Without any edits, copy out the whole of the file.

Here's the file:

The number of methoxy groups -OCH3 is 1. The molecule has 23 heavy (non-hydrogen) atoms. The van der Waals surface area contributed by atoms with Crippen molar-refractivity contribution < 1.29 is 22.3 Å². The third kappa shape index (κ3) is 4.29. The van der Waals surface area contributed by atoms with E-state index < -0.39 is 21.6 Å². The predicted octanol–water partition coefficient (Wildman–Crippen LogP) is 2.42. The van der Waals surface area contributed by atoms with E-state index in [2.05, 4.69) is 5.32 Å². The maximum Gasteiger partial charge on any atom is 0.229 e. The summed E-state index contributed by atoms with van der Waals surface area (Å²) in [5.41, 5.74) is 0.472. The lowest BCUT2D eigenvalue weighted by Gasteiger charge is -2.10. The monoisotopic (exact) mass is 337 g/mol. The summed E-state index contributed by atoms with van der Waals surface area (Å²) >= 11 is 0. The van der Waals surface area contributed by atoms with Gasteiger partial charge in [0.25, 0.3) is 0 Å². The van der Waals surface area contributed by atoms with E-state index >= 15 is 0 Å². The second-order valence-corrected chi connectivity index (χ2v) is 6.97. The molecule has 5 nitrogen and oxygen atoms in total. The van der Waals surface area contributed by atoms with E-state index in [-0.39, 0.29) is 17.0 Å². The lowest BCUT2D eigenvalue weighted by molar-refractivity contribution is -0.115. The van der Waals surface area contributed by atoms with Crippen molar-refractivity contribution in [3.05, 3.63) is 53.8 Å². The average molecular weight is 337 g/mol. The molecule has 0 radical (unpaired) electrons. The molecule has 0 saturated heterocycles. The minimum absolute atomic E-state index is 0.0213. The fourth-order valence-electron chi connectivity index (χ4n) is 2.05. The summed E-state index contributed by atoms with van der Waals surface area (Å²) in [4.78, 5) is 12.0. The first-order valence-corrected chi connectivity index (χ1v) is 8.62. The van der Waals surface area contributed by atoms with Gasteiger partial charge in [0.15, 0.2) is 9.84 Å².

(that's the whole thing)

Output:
The number of methoxy groups -OCH3 is 1. The molecule has 23 heavy (non-hydrogen) atoms. The van der Waals surface area contributed by atoms with Crippen molar-refractivity contribution < 1.29 is 22.3 Å². The third kappa shape index (κ3) is 4.29. The van der Waals surface area contributed by atoms with E-state index < -0.39 is 21.6 Å². The predicted octanol–water partition coefficient (Wildman–Crippen LogP) is 2.42. The van der Waals surface area contributed by atoms with E-state index in [2.05, 4.69) is 5.32 Å². The maximum Gasteiger partial charge on any atom is 0.229 e. The summed E-state index contributed by atoms with van der Waals surface area (Å²) in [5.41, 5.74) is 0.472. The lowest BCUT2D eigenvalue weighted by Gasteiger charge is -2.10. The monoisotopic (exact) mass is 337 g/mol. The summed E-state index contributed by atoms with van der Waals surface area (Å²) >= 11 is 0. The van der Waals surface area contributed by atoms with Gasteiger partial charge in [0.25, 0.3) is 0 Å². The van der Waals surface area contributed by atoms with E-state index >= 15 is 0 Å². The second-order valence-corrected chi connectivity index (χ2v) is 6.97. The molecule has 5 nitrogen and oxygen atoms in total. The van der Waals surface area contributed by atoms with E-state index in [-0.39, 0.29) is 17.0 Å². The lowest BCUT2D eigenvalue weighted by molar-refractivity contribution is -0.115. The van der Waals surface area contributed by atoms with Crippen molar-refractivity contribution in [3.05, 3.63) is 53.8 Å². The average molecular weight is 337 g/mol. The molecule has 0 radical (unpaired) electrons. The molecule has 0 saturated heterocycles. The minimum absolute atomic E-state index is 0.0213. The fourth-order valence-electron chi connectivity index (χ4n) is 2.05. The summed E-state index contributed by atoms with van der Waals surface area (Å²) in [4.78, 5) is 12.0. The first-order valence-corrected chi connectivity index (χ1v) is 8.62. The van der Waals surface area contributed by atoms with Gasteiger partial charge in [0.15, 0.2) is 9.84 Å².